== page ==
Fortunately, this is not true.
In the negotiated deal, Menlo Park gets more for less. The city collects a larger net cash reimbursement from a smaller project that generates fewer negative impacts and less demand for city services.
Mr. Boyle is right when he says that the mandated "impact fees" are reduced (because the project and its negative impacts are reduced), but the additional $2 million "public benefit" payment loudly exceeds the impact fee reduction, and, unlike impact fees, there are no restrictions on how it can be spent.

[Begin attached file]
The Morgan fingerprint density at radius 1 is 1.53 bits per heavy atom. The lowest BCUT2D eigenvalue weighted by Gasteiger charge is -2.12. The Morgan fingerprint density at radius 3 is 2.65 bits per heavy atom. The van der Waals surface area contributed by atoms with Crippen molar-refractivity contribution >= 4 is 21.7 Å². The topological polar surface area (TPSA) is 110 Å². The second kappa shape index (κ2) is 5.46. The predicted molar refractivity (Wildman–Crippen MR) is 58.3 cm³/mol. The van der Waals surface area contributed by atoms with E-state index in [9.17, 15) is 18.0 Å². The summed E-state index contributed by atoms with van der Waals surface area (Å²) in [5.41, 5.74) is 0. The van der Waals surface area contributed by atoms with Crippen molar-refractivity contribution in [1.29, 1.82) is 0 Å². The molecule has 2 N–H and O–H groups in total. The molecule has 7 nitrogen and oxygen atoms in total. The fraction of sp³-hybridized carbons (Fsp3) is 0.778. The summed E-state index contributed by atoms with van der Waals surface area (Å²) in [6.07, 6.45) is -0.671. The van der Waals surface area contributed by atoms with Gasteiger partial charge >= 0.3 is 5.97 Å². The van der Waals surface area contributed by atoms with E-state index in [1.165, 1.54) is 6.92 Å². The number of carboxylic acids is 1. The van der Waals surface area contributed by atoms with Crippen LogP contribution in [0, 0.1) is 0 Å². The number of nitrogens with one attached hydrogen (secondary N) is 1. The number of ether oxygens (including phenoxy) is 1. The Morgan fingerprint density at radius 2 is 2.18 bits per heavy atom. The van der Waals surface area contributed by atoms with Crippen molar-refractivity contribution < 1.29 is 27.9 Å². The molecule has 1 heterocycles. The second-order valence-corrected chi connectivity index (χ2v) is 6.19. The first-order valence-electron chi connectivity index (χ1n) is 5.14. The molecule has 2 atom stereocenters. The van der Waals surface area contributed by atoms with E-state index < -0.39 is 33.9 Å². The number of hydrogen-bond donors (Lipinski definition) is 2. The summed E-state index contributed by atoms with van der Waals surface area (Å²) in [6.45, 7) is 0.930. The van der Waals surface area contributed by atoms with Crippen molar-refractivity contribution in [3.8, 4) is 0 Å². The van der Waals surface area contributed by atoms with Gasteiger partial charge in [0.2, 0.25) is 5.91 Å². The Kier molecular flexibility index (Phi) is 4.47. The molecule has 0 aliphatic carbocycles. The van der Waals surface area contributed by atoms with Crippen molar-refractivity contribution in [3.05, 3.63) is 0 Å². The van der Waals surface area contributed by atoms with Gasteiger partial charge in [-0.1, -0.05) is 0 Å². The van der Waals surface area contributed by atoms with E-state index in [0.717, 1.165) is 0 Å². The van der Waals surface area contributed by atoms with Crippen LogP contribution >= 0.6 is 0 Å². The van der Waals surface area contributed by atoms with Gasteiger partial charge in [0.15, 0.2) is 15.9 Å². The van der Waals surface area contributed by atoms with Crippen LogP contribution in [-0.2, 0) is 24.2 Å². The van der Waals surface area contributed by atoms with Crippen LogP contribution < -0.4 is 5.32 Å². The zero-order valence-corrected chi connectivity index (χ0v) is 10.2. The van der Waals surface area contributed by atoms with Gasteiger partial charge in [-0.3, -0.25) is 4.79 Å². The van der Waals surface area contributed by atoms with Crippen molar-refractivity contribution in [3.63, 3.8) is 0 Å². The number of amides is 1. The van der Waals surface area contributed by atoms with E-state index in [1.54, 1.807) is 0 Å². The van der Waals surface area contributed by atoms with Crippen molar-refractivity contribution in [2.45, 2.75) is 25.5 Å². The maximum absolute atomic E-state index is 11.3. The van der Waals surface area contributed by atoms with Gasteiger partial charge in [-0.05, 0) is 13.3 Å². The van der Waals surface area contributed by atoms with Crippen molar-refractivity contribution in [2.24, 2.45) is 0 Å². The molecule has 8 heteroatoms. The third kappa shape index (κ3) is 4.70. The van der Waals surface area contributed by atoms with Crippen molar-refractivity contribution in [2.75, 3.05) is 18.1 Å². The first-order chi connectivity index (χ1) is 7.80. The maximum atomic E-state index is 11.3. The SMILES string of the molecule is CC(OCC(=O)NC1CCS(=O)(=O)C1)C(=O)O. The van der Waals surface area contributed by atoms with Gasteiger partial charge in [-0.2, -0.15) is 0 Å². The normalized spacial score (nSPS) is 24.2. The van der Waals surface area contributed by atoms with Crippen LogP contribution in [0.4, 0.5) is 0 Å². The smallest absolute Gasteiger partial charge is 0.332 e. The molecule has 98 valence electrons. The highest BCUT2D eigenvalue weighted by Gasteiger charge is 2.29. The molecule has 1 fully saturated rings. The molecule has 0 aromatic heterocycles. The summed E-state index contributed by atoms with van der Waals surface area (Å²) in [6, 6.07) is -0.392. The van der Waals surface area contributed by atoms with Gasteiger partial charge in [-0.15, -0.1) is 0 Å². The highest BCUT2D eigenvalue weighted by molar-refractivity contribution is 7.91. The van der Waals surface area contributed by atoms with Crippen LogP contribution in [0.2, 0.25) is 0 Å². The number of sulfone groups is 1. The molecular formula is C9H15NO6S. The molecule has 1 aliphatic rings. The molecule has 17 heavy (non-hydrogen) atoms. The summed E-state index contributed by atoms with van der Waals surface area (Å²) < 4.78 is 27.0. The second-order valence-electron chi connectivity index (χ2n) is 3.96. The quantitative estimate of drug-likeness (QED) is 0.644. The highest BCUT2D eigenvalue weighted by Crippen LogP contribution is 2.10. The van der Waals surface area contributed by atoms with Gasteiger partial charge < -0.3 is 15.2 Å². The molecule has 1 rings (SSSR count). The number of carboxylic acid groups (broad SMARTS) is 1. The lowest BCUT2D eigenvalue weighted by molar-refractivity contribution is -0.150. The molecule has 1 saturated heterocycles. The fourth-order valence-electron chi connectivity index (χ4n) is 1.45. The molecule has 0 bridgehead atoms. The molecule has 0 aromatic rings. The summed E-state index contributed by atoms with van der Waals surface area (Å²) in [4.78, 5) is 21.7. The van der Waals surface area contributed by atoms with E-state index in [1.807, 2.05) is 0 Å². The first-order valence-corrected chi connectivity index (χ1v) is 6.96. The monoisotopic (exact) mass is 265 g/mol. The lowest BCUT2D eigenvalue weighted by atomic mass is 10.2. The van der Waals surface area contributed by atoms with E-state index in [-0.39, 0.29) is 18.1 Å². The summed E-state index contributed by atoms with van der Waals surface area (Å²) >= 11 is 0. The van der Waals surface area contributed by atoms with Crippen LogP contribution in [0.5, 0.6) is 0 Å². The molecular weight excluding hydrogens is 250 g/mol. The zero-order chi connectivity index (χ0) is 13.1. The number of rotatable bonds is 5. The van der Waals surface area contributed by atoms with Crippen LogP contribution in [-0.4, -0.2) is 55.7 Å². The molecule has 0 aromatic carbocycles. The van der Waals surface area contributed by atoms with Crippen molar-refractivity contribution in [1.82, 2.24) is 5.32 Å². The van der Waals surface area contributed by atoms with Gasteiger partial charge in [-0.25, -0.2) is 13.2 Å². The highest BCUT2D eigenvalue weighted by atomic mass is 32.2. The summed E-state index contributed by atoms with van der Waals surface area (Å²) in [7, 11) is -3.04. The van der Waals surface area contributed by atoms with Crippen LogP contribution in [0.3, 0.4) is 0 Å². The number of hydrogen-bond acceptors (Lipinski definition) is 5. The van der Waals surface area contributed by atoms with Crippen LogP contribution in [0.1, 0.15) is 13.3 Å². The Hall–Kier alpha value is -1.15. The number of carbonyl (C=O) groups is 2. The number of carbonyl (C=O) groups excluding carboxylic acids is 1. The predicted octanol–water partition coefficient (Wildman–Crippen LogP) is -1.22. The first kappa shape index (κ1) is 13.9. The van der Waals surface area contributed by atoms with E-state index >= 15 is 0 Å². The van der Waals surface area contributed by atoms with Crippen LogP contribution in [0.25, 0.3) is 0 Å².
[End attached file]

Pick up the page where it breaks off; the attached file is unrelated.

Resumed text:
To make it seem otherwise, John's e-mail "analysis" borrows a page from Mickie Winkler's playbook. It obscures the city impact fee calculation and makes several mistakes trying to value and count lost developer profits as lost city revenue.
There is an honest public debate to be had about the costs and benefits of higher-density housing. The proposed project does contain fewer housing units and below market rate (BMR) units. If John Boyle values denser private housing over more public revenue he should say so plainly, and he should vote to place the Derry project on the ballot. The referendum is still in force.
But misstating financials is not the right way to debate housing.
Paul Collacchi is a former member of the Menlo Park City Council.